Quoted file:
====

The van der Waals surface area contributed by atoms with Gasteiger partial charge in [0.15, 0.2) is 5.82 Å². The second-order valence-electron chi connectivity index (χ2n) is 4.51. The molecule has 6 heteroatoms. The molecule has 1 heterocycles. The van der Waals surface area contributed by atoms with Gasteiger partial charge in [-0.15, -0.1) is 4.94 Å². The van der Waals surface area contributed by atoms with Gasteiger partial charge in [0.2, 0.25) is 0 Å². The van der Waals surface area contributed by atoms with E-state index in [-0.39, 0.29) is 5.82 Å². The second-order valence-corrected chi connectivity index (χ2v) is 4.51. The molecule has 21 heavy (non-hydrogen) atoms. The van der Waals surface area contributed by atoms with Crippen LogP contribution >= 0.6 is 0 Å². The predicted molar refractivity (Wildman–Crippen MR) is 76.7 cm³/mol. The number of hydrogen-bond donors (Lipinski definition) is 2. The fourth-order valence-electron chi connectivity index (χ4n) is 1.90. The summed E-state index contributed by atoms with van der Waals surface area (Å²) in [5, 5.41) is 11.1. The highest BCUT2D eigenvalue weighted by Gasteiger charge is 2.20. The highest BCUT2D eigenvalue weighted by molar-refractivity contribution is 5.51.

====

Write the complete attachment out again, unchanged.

The van der Waals surface area contributed by atoms with Gasteiger partial charge in [0.15, 0.2) is 5.82 Å². The second-order valence-electron chi connectivity index (χ2n) is 4.51. The molecule has 6 heteroatoms. The molecule has 1 heterocycles. The van der Waals surface area contributed by atoms with Gasteiger partial charge in [-0.15, -0.1) is 4.94 Å². The van der Waals surface area contributed by atoms with Gasteiger partial charge in [0.2, 0.25) is 0 Å². The van der Waals surface area contributed by atoms with E-state index in [-0.39, 0.29) is 5.82 Å². The second-order valence-corrected chi connectivity index (χ2v) is 4.51. The molecule has 21 heavy (non-hydrogen) atoms. The van der Waals surface area contributed by atoms with Crippen LogP contribution >= 0.6 is 0 Å². The predicted molar refractivity (Wildman–Crippen MR) is 76.7 cm³/mol. The number of hydrogen-bond donors (Lipinski definition) is 2. The fourth-order valence-electron chi connectivity index (χ4n) is 1.90. The summed E-state index contributed by atoms with van der Waals surface area (Å²) in [5, 5.41) is 11.1. The highest BCUT2D eigenvalue weighted by Gasteiger charge is 2.20. The highest BCUT2D eigenvalue weighted by molar-refractivity contribution is 5.51.